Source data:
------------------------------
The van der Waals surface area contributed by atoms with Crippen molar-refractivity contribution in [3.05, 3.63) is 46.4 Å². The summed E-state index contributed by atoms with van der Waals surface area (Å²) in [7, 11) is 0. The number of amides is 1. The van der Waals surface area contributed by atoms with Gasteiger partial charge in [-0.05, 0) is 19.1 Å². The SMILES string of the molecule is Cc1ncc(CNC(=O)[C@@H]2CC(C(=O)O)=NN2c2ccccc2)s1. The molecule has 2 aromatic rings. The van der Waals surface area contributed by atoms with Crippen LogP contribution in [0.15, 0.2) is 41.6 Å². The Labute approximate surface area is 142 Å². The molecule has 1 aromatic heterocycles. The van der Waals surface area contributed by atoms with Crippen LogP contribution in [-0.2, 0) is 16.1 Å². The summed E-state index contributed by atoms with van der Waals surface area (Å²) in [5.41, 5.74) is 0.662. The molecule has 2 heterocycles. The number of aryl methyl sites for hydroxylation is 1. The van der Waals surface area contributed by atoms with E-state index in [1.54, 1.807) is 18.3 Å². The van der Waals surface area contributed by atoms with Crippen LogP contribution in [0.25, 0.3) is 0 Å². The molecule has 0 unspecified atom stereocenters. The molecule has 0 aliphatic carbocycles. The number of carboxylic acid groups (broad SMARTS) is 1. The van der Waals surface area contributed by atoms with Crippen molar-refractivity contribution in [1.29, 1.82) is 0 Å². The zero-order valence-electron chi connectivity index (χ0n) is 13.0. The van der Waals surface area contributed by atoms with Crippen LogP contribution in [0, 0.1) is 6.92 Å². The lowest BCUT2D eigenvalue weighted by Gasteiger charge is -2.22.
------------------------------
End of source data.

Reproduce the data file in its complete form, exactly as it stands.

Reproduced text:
The van der Waals surface area contributed by atoms with Crippen molar-refractivity contribution in [3.05, 3.63) is 46.4 Å². The summed E-state index contributed by atoms with van der Waals surface area (Å²) in [7, 11) is 0. The number of amides is 1. The van der Waals surface area contributed by atoms with Gasteiger partial charge in [-0.05, 0) is 19.1 Å². The SMILES string of the molecule is Cc1ncc(CNC(=O)[C@@H]2CC(C(=O)O)=NN2c2ccccc2)s1. The molecule has 2 aromatic rings. The van der Waals surface area contributed by atoms with Crippen LogP contribution in [0.15, 0.2) is 41.6 Å². The Labute approximate surface area is 142 Å². The molecule has 1 aromatic heterocycles. The van der Waals surface area contributed by atoms with Crippen LogP contribution in [-0.2, 0) is 16.1 Å². The summed E-state index contributed by atoms with van der Waals surface area (Å²) in [5.41, 5.74) is 0.662. The molecule has 2 heterocycles. The number of aryl methyl sites for hydroxylation is 1. The van der Waals surface area contributed by atoms with E-state index in [1.54, 1.807) is 18.3 Å². The van der Waals surface area contributed by atoms with Crippen LogP contribution in [0.25, 0.3) is 0 Å². The molecule has 0 unspecified atom stereocenters. The molecule has 0 aliphatic carbocycles. The number of carboxylic acid groups (broad SMARTS) is 1. The van der Waals surface area contributed by atoms with Crippen molar-refractivity contribution in [1.29, 1.82) is 0 Å². The zero-order valence-electron chi connectivity index (χ0n) is 13.0. The van der Waals surface area contributed by atoms with Crippen LogP contribution in [0, 0.1) is 6.92 Å². The lowest BCUT2D eigenvalue weighted by Gasteiger charge is -2.22.